Anaemia and Hair Loss
Hair loss can be triggered by a range of chronic medical conditions, but one of the stealthiest is anaemia. This is because the other symptoms of anaemia can leave you in a state where it's hard to keep track of what's happening to your hair. They can also be mistaken for Symptoms Of Stress. As well as interfering with hair growth directly, anaemia is thought to trigger other types of hair loss condition.
What is Anaemia?Anaemia is a condition in which your red blood cells are not able to do their job properly. Sometimes this is because there are not enough of them and sometimes it's because they're not working properly. The job of red blood cells is to deliver nutrients and energy to all the different cells in your body.
There are four main types of anaemia:
- Iron Deficiency Anaemia – if the body is not getting enough iron, not enough red blood cells can be made. Women are more vulnerable to this type of anaemia because they may lose iron during menstruation or Pregnancy. Eat leafy green vegetables or red meat to boost iron levels. Iron supplements can be dangerous so don't take them without medical supervision.
- Vitamin B12 Deficiency (pernicious anaemia) – if your body doesn't have enough vitamin B12, it won't be able to absorb iron properly. Men are more vulnerable to genetic disorders which can interfere with B12 levels. Treat it by eating mushrooms, marmite and dairy products, or fortified breakfast cereals.
- Copper Toxicity Anaemia – if your body contains too much copper, it may be unable to properly store and distribute iron. Taking some medication, Smoking, or eating a diet too high in protein can cause this. To treat it, get plenty of exercise and ask your doctor for advice about changing your diet.
- Nucleated Red Blood Cells – red blood cells differ from other types of cell in that their nuclei – their 'brains' – are removed by the spleen. This means they have more room to carry oxygen. Injury to the spleen can leave it unable to do this job. This condition cannot be cured but a healthy lifestyle can mitigate its effects.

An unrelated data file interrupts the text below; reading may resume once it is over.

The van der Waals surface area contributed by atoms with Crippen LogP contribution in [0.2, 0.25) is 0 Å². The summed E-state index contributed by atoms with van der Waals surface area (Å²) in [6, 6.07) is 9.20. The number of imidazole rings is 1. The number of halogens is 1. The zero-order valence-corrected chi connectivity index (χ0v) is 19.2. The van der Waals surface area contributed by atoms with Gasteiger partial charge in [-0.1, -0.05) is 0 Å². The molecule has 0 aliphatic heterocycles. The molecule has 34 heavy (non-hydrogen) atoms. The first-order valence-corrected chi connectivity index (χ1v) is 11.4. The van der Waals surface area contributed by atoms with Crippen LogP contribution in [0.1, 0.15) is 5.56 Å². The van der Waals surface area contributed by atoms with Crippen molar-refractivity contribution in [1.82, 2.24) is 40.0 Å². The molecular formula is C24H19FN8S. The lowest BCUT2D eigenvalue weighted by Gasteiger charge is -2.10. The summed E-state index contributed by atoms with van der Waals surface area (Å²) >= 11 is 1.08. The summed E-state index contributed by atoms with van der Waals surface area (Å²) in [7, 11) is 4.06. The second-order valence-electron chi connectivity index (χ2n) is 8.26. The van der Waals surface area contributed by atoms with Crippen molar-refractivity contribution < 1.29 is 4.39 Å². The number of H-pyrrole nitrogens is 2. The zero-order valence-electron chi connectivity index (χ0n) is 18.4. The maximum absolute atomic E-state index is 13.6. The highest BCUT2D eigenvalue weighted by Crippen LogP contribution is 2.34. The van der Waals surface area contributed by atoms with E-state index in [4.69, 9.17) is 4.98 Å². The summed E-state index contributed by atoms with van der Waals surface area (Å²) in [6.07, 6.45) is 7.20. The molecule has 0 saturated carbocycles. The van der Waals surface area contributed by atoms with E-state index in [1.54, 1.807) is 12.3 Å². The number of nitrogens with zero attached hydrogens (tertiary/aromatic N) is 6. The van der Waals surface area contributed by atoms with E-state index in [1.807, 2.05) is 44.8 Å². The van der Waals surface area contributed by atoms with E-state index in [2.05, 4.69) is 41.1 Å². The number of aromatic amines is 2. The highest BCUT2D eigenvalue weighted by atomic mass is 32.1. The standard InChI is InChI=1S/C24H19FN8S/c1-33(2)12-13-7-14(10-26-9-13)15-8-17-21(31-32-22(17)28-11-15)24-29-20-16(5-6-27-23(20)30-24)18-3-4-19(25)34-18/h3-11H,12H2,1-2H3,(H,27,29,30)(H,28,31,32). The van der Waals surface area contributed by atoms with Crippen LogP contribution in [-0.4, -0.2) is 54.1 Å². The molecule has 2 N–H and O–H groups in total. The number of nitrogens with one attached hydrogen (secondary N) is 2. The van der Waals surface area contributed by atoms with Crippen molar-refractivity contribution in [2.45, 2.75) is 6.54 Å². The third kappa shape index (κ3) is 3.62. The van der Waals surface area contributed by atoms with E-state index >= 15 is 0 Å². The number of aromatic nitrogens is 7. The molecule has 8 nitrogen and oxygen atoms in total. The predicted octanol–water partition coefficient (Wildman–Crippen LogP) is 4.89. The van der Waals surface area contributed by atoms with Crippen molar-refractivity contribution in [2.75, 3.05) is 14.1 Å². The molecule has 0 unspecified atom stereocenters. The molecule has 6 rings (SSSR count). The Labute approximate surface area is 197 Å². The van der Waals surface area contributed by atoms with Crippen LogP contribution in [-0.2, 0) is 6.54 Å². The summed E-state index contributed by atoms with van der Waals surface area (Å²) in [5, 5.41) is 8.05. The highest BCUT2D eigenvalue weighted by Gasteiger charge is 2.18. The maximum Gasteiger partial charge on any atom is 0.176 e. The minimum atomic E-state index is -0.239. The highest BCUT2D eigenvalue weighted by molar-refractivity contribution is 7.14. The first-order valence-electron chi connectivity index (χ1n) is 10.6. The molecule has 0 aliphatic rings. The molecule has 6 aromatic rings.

Symptoms of AnaemiaHow do you know if you have anaemia? Whatever type you suffer from, you are likely to have some of the same symptoms: tiredness, lack of stamina, dizziness and headaches. You may feel irritable or depressed, and you may struggle to concentrate. Sometimes people with anaemia experience fast or irregular heartbeats and chest pains or shortness of breath. Even non-clinical anaemia, where iron levels are low but tests still look okay, can cause hair problems.
All forms of hair loss caused or triggered by anaemia are diffuse. This means that your hair will gradually thin across your scalp, rather than coming out in patches. You may find more hair coming out in the shower or on your hairbrush. You may also notice the presence of thin, pale hairs mixed in with the rest of your hair. These are more delicate than the grey or white hairs caused by ageing.
How Does Anaemia Affect Hair?There are several ways in which anaemia can affect your hair. First of all, it's important to recognise that, however much you value your hair, it's less important to your body than, say, healthy internal organs. This means that if your body doesn't have adequate nutrition, your hair will usually be the first thing to go. Don't feel envious of unhealthy people with beautiful hair because their bodies have probably made the wrong 'decision', resulting in damage elsewhere.
Hair follicles need iron in order to produce a protein called ferritin. The job done by ferritin can be interfered with by stray copper molecules, so either too little iron or too much copper can interfere directly with hair production. This means that some follicles will stop working and others will produce those thin, pale hairs.
If you already have another hair loss condition (even if you are too young to have noticed), anaemia may cause it to develop more rapidly. This is a particular issue with telogen effluvium. Treating your anaemia will not be able to cure this kind of hair loss condition but it will be able to slow it down.
The good news is that if your hair loss is caused entirely be treatable anaemia, it should be possible for you to get those follicles working again and make a complete recovery (though it can take some weeks for healthy hair to start growing again). If you suspect you have anaemia, always talk to your doctor. As so often, problems with your hair can be a tip-off about deeper problems with your health.